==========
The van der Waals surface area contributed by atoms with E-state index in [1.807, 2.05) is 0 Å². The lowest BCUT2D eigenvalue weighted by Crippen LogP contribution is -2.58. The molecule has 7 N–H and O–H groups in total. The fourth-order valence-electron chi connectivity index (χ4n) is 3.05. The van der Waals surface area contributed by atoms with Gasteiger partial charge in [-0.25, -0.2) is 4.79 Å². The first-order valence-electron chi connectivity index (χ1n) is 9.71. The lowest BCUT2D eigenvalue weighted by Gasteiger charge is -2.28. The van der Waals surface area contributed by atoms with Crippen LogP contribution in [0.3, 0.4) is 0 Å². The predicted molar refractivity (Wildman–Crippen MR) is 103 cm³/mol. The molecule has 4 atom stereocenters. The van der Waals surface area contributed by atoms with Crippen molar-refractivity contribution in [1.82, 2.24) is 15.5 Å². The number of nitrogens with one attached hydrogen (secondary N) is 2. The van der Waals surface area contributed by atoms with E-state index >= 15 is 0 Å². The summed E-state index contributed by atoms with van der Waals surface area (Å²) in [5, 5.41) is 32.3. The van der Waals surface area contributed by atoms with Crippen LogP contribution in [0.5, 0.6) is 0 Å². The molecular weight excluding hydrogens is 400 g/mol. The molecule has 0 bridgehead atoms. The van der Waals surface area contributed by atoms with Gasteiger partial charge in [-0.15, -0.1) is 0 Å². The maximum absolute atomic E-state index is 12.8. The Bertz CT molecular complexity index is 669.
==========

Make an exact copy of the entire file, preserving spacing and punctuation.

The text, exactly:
The van der Waals surface area contributed by atoms with E-state index in [1.807, 2.05) is 0 Å². The lowest BCUT2D eigenvalue weighted by Crippen LogP contribution is -2.58. The molecule has 7 N–H and O–H groups in total. The fourth-order valence-electron chi connectivity index (χ4n) is 3.05. The van der Waals surface area contributed by atoms with Gasteiger partial charge in [-0.25, -0.2) is 4.79 Å². The first-order valence-electron chi connectivity index (χ1n) is 9.71. The lowest BCUT2D eigenvalue weighted by Gasteiger charge is -2.28. The van der Waals surface area contributed by atoms with Crippen LogP contribution in [0.3, 0.4) is 0 Å². The predicted molar refractivity (Wildman–Crippen MR) is 103 cm³/mol. The molecule has 4 atom stereocenters. The van der Waals surface area contributed by atoms with Crippen molar-refractivity contribution in [1.82, 2.24) is 15.5 Å². The number of nitrogens with one attached hydrogen (secondary N) is 2. The van der Waals surface area contributed by atoms with E-state index >= 15 is 0 Å². The summed E-state index contributed by atoms with van der Waals surface area (Å²) in [5, 5.41) is 32.3. The van der Waals surface area contributed by atoms with Crippen LogP contribution in [0.5, 0.6) is 0 Å². The molecular weight excluding hydrogens is 400 g/mol. The molecule has 0 bridgehead atoms. The van der Waals surface area contributed by atoms with Gasteiger partial charge in [-0.15, -0.1) is 0 Å². The maximum absolute atomic E-state index is 12.8. The Bertz CT molecular complexity index is 669.